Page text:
Free Books 20/06/2013 Fiction – YA

~ Free short stoy prequel to the FEYLAND Trilogy ~ Award-winning YA Urban Fantasy ~ High-tech gaming and ancient magic collide when a computer game opens a gateway to the treacherous Realm of Faerie. Jennet Carter never thought hacking into her dad’s new epic-fantasy sim-game would be so exciting… or dangerous. Behind the interface, dark forces lie in wait, leading her toward a battle that will test her to her limits and cost her more than she ever imagined. *Buy Feyland: The Complete Trilogy – all three books in one epic digital bundle for only $8.99* NOTE – This is a short story of 15,000 words (approximately 50 pages)Fiction – YA



Raising the Demon “Haralthazar,” my mother glided closer to the statue, “we summon you this third night of Power, nine days and nine nights from Samhain Eve, to tighten our bond with you and your realm.” She knelt at the foot of the altar, the picture of the submissive handmaiden. Could she be any more ridiculous? Seriously. “My love, come and be welcome.” The blinding flash that leapt from her to the statue continued to pour out of her in a deep blue rush of light. I turned my head slightly to the side, squinting in the glare, grateful for the edge of the cowl and the shadow it made. The whole room started to thrum, the floor vibrating with condensed magic as Mom used the energy we had given her to make the doorway that would let my father through. Sixteen-year-old Sydlynn Hayle is the daughter of a powerful witch and a demon lord of the seventh plane. The trouble is, she just wants to be ordinary. Syd struggles to survive the minefield of her new high school while being torn between her attraction to football hero Brad Peters and the darkly mysterious Quaid Moromond. When her coven comes under attack, Syd is forced to face the fact only her power can save her family’s magic.Fiction – YA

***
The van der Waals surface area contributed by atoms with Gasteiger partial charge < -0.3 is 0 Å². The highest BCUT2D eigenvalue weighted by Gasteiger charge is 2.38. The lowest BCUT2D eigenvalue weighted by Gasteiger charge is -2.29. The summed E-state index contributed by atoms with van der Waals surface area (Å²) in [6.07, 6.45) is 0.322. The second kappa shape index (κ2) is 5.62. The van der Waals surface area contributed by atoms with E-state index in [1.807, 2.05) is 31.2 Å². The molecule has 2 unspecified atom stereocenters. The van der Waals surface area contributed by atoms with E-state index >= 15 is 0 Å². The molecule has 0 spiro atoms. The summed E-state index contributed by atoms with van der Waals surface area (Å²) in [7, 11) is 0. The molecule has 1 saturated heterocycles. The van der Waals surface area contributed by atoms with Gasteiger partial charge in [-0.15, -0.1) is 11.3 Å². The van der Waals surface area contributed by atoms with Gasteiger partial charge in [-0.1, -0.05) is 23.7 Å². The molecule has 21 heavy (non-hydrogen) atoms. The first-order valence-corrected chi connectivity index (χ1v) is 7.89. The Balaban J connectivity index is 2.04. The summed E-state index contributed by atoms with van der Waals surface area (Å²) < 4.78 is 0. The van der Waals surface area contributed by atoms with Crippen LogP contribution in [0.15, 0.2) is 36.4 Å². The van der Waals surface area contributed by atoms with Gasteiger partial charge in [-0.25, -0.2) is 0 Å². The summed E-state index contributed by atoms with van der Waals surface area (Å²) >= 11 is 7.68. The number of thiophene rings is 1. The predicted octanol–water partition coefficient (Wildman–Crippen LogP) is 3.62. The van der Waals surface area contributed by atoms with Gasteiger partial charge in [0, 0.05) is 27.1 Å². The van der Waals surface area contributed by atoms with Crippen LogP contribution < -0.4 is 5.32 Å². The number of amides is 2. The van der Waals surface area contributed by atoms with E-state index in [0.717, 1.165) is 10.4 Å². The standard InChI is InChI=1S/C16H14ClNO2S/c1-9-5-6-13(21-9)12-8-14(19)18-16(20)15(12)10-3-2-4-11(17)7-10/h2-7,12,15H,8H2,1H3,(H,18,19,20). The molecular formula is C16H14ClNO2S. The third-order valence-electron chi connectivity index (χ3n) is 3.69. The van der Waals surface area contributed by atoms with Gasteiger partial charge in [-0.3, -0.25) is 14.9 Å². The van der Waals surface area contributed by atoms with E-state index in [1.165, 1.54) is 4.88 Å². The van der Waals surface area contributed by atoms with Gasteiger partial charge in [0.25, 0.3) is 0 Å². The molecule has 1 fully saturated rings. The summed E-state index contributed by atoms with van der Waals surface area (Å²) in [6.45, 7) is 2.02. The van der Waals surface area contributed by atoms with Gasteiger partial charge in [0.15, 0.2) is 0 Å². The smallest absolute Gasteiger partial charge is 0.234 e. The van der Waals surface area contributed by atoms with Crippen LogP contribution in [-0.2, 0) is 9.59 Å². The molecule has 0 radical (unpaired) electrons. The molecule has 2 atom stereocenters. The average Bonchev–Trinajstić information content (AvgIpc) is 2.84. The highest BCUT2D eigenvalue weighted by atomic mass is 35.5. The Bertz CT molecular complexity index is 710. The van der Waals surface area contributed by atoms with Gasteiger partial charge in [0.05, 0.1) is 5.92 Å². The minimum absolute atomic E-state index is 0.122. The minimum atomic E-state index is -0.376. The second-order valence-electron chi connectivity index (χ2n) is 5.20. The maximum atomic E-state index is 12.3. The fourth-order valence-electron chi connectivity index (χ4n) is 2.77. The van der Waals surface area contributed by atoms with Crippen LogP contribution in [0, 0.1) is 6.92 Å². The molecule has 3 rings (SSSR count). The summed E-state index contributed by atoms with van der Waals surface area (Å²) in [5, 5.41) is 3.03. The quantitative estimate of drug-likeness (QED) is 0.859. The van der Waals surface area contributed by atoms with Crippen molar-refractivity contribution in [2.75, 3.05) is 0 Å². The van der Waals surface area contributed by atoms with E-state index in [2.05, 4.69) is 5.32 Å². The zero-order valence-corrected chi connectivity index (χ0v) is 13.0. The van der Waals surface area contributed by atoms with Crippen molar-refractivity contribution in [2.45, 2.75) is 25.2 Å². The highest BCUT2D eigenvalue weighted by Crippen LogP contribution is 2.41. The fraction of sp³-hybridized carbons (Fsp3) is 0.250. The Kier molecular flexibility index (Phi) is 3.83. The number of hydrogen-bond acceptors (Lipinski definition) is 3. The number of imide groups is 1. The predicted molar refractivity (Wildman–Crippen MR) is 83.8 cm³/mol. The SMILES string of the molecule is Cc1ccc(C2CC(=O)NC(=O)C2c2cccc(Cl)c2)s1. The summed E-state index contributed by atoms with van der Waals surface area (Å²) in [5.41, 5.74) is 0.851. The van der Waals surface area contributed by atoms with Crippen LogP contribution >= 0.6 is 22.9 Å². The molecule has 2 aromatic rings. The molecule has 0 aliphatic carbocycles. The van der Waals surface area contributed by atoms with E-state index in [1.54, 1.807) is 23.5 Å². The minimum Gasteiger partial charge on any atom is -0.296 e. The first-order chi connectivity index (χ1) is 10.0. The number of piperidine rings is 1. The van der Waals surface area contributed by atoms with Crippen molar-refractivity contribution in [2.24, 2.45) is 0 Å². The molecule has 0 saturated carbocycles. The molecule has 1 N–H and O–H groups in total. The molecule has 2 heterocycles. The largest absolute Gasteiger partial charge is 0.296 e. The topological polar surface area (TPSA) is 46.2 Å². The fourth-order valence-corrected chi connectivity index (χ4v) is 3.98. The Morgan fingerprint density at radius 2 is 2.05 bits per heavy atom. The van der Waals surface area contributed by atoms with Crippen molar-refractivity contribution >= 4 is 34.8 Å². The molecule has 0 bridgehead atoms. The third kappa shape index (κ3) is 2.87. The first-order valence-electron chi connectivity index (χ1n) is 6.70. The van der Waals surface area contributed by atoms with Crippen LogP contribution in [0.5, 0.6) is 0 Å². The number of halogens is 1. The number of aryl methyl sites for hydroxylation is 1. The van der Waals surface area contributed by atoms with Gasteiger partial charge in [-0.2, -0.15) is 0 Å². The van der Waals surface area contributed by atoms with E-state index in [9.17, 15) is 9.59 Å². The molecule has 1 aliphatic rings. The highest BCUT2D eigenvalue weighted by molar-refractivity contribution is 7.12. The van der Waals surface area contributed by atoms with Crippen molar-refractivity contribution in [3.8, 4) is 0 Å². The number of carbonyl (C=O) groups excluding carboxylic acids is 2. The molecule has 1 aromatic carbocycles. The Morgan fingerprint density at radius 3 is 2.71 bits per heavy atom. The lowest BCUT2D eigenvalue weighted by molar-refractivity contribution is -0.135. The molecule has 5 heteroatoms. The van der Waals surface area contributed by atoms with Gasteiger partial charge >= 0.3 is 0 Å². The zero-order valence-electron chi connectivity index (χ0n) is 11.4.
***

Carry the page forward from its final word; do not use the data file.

Years later, a young woman and man meet again, unexpectedly, a reunion that seems somehow fated. “She remembered her initial excursion onto the ice, being run into by a boy playing hockey at the end of the rink. Actually, she hardly remembered the collision at all. What she remembered mostly, and held onto, was how nice he had been afterwards, lifting her up, brushing her off, apologizing profusely and asking again and again if she was all right as he held her arm and skated with her to the quiet safety at the far edge of the ice.”Fiction – YA